In addition to establishing a completely new agricultural business model, the achievements of the TTF can be attributed to the dedication of practitioners like Tianjin University Professor Guo Chengjin. Recognising the unique opportunity for economic development and poverty alleviation, he first sought to advance mushroom production, a crop known to work well in the local conditions in Ji County, in 2006. Farmers were encouraged to invest in land, greenhouses, mushroom seeds and raw materials. In return for his technical support, Guo received a very modest fee following successful sales.
As a result, mushroom seeds that have a higher market value have been introduced and cultivation guidance has allowed crops to be planted all year round, increasing yield potential, creating job opportunities and raising average incomes by as much as 67 per cent. Formal classroom training and technical seminars have also been set up to provide computer skills training and introduce farmers to e-commerce, while a 24-hour hotline offers round-the-clock advice on environmentally sustainable agricultural practices, among other things.
Since the TTF relies on policy support from the government, UNDP has also contributed to government discussions that have helped enable a policy environment for this initiative to flourish. Among them, UNDP commissioned the Central Party School, among the most influential think tanks in China, to publish an analysis of the TTF System, which was subsequently submitted to the Political Bureau, the highest level policy making body in China. UNDP has also helped to establish a national level knowledge sharing network for practitioners and local and provincial government officials to exchange good practices for rural development, and is actively engaged in helping to share these experiences with other developing countries.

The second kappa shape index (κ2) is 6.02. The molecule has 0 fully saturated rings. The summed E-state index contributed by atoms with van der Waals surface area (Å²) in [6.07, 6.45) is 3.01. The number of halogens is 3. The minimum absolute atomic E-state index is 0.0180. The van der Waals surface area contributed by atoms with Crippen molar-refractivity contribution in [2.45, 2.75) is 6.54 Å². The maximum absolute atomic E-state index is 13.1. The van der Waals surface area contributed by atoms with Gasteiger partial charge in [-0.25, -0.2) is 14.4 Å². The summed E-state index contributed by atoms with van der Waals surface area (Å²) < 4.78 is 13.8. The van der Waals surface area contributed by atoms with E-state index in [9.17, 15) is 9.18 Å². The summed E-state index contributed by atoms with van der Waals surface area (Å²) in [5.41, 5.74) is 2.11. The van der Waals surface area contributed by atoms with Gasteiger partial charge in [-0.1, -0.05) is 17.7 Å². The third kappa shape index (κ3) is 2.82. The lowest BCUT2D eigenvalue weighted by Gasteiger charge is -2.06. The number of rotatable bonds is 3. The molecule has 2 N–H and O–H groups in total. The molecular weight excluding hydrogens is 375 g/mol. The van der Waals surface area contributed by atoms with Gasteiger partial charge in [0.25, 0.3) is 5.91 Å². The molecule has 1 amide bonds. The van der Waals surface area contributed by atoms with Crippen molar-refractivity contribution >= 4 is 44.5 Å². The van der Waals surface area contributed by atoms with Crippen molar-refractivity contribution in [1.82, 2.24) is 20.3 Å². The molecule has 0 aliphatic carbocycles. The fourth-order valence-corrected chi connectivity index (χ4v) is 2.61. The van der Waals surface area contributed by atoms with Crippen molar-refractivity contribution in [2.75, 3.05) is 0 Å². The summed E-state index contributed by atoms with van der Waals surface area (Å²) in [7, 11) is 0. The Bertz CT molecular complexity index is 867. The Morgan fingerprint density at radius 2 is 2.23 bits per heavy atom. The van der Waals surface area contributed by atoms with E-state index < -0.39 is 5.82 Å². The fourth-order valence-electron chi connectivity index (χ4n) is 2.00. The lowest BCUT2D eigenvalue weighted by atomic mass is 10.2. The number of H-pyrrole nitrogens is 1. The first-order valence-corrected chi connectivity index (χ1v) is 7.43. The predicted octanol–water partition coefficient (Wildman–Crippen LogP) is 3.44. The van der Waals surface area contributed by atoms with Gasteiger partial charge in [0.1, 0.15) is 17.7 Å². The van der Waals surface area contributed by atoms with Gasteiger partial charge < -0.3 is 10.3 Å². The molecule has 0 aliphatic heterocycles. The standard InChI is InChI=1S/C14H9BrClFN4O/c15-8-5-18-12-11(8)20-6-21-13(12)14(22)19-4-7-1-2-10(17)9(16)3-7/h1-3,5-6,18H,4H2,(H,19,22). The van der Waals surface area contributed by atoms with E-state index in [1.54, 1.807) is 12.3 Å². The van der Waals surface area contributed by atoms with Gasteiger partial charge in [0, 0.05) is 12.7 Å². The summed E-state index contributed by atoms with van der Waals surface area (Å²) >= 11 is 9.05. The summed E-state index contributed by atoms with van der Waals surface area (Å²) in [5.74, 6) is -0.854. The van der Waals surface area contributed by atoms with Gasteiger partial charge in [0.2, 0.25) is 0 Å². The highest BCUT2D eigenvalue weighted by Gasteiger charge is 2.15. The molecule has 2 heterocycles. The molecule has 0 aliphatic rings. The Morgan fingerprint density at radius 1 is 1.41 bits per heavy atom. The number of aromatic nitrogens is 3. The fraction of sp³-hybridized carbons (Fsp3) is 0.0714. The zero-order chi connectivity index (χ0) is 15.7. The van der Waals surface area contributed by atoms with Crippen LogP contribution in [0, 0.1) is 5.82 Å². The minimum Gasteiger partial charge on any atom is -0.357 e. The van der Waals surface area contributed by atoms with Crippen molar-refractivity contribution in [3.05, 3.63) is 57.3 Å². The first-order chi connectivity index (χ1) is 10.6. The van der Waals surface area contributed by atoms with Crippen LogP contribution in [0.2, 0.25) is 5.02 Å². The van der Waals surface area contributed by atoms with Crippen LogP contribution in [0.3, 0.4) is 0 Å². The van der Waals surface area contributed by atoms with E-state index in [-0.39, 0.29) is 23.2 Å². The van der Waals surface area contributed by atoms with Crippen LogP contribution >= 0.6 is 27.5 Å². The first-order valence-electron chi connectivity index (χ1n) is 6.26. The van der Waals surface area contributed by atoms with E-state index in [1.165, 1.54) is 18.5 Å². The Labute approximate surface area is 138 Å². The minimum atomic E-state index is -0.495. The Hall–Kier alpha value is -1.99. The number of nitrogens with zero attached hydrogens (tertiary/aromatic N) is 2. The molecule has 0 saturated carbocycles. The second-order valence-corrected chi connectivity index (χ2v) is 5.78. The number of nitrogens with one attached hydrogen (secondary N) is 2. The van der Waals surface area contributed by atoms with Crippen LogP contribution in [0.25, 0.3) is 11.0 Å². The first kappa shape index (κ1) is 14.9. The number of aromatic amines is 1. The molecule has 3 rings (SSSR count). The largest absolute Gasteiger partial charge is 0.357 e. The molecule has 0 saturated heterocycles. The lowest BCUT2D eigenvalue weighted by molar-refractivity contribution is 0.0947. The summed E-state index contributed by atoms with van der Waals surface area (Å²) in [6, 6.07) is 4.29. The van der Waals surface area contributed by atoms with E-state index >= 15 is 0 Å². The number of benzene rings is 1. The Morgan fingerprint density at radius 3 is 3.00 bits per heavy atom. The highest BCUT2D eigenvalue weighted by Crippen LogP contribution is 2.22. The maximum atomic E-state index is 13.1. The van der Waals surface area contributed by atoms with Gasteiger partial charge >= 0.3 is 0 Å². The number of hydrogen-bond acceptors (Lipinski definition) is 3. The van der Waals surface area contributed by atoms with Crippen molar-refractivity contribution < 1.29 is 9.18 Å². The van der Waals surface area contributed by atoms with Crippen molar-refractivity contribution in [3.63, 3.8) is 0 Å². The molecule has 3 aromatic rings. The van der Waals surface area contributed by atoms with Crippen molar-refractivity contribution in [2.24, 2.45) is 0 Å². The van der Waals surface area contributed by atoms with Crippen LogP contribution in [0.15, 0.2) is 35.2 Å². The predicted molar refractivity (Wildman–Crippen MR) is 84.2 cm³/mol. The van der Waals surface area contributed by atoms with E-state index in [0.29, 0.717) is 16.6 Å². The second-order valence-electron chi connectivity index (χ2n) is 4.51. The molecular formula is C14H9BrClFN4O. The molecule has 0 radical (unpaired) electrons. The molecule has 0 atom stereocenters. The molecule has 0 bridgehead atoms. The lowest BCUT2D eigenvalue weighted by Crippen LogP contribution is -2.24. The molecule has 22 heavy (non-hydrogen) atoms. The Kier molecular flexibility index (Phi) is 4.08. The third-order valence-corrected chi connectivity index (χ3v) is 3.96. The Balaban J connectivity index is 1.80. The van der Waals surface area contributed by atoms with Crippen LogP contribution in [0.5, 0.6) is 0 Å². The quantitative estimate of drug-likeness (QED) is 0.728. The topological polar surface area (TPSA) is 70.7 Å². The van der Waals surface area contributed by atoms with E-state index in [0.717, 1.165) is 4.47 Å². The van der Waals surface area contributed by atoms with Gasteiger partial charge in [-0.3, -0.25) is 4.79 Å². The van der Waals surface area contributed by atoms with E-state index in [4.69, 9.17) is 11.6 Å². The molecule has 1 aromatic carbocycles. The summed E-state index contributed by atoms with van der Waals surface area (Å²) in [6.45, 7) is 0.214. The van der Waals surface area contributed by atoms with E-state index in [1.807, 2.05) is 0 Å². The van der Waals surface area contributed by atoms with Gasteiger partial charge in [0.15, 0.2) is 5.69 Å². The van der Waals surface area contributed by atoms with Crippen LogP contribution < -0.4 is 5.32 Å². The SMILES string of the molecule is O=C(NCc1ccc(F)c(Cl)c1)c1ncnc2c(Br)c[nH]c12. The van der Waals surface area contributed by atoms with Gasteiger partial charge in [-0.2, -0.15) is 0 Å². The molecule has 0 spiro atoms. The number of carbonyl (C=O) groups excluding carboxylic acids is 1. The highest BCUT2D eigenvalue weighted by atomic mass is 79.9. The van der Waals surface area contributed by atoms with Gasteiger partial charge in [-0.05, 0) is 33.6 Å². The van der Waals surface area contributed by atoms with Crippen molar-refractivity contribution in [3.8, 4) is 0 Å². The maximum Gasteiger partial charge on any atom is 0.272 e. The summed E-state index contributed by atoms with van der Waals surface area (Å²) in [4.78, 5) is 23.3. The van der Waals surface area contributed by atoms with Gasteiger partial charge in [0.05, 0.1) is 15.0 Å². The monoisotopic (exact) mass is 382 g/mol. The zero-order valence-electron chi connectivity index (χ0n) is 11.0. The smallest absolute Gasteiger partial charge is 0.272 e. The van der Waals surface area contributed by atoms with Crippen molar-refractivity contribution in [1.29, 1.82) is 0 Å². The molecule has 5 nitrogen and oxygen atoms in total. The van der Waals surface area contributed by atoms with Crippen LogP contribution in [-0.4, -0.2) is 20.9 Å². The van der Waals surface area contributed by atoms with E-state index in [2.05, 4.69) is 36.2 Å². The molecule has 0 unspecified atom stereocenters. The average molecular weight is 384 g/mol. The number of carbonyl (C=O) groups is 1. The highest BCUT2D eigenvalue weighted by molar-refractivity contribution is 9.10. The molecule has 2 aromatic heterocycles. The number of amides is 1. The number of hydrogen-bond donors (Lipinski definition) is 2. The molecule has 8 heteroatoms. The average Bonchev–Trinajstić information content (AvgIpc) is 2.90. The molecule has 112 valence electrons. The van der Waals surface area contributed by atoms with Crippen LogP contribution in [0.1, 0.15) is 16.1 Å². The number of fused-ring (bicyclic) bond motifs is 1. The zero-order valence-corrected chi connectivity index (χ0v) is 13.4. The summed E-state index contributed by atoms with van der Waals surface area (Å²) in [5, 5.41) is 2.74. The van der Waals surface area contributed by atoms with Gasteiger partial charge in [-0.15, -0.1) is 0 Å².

"Around the world, the extension of agricultural public services has not been so successful in addressing the global challenge of small-scale farming," said UNDP Associate Administrator, Rebeca Grynspan. "But, by maintaining diversity in the solutions available to poor communities, China has had a very positive experience that other countries can certainly benefit."
In all, more than 10,000 new job opportunities have been created through the TTF, especially for women in Tianjin. Local communities have been able to develop their own area of expertise and, in the case of Tianjin, connect with markets as far away as Taiwan. UNDP has helped organise and set up community production associations to help farmers become more competitive and reduce the market risks they face as individuals. As a result, the mushroom industry is maturing in Ji County, while at the same time project beneficiaries like Liu and Zhan are now working as TTF practitioners, passing on their newly-acquired knowledge to thousands more poor households.